Art Nouveau inkwell, iridescent ruby glass encased in gilt metal lily pad design with brass hinged lid
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- Art Nouveau Period - The Art Nouveau period was a cultural movement that emerged in the late 19th century, and was characterized by its emphasis on natural forms, flowing lines, and a decorative, ornamental style. Art Nouveau was a reaction against the ornate and heavily stylized designs of the previous era, and sought to create a new, more organic aesthetic.
Art Nouveau was characterized by its use of sinuous, curving lines, as well as a focus on natural elements such as flowers, vines, and other organic shapes. Art Nouveau designers sought to create a total work of art, in which every element of a building or object was designed to be harmonious with the overall design.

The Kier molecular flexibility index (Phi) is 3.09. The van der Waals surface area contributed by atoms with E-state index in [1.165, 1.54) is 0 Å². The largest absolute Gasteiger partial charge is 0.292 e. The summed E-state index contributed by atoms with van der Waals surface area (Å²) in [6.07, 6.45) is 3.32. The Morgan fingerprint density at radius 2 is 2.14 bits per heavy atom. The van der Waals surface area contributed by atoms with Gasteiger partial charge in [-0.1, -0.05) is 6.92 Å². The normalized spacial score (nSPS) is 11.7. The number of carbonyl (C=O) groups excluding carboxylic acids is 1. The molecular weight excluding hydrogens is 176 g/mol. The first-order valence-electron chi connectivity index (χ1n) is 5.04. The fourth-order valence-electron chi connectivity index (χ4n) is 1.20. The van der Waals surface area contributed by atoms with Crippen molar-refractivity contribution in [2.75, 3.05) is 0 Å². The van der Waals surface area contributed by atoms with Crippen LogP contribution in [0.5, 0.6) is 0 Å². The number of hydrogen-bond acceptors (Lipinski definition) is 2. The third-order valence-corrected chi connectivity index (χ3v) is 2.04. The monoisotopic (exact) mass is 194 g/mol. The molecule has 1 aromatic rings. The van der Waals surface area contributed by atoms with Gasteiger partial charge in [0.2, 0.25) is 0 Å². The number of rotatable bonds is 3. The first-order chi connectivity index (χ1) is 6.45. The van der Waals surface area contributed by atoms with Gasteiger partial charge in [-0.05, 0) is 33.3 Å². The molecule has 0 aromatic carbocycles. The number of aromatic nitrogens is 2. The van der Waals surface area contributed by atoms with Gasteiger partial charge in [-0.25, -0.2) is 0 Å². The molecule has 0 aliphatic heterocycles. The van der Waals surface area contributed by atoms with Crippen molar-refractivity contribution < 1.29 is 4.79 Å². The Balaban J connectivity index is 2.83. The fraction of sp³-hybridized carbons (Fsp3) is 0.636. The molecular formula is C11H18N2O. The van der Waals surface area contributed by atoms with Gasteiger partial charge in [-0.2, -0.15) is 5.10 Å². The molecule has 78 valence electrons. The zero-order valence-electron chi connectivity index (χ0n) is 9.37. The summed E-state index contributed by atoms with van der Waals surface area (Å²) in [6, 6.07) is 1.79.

Some of the most iconic examples of Art Nouveau design include the Paris Metro entrances designed by Hector Guimard, the works of the artist Alphonse Mucha, and the architecture of Victor Horta in Brussels.
The Art Nouveau period was at its peak between 1890 and 1910, but began to decline in popularity by the start of World War I. However, Art Nouveau remains an important influence on design and art to this day, and continues to be celebrated for its emphasis on natural forms and decorative style.
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